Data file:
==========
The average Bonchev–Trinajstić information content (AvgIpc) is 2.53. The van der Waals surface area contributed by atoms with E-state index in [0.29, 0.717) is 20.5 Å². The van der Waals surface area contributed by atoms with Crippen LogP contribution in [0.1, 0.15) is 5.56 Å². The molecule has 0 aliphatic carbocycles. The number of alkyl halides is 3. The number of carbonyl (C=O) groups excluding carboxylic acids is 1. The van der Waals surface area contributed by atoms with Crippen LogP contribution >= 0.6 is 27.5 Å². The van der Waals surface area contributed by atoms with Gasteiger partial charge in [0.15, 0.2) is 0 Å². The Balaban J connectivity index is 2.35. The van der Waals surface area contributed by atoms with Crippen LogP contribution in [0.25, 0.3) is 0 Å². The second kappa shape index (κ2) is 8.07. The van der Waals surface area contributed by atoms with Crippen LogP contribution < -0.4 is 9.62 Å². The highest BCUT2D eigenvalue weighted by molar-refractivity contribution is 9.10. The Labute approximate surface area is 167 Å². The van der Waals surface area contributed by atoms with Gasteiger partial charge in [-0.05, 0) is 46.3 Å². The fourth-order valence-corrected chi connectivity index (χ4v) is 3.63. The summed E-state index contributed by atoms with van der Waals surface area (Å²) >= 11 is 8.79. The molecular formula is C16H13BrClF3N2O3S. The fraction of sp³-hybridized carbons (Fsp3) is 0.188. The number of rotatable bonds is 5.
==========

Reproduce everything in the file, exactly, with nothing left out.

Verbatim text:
The average Bonchev–Trinajstić information content (AvgIpc) is 2.53. The van der Waals surface area contributed by atoms with E-state index in [0.29, 0.717) is 20.5 Å². The van der Waals surface area contributed by atoms with Crippen LogP contribution in [0.1, 0.15) is 5.56 Å². The molecule has 0 aliphatic carbocycles. The number of alkyl halides is 3. The number of carbonyl (C=O) groups excluding carboxylic acids is 1. The van der Waals surface area contributed by atoms with Crippen LogP contribution >= 0.6 is 27.5 Å². The van der Waals surface area contributed by atoms with Gasteiger partial charge in [0.15, 0.2) is 0 Å². The Balaban J connectivity index is 2.35. The van der Waals surface area contributed by atoms with Crippen LogP contribution in [0.25, 0.3) is 0 Å². The second kappa shape index (κ2) is 8.07. The van der Waals surface area contributed by atoms with Crippen LogP contribution < -0.4 is 9.62 Å². The highest BCUT2D eigenvalue weighted by molar-refractivity contribution is 9.10. The Labute approximate surface area is 167 Å². The van der Waals surface area contributed by atoms with Gasteiger partial charge in [-0.05, 0) is 46.3 Å². The fourth-order valence-corrected chi connectivity index (χ4v) is 3.63. The summed E-state index contributed by atoms with van der Waals surface area (Å²) >= 11 is 8.79. The molecular formula is C16H13BrClF3N2O3S. The fraction of sp³-hybridized carbons (Fsp3) is 0.188. The number of rotatable bonds is 5.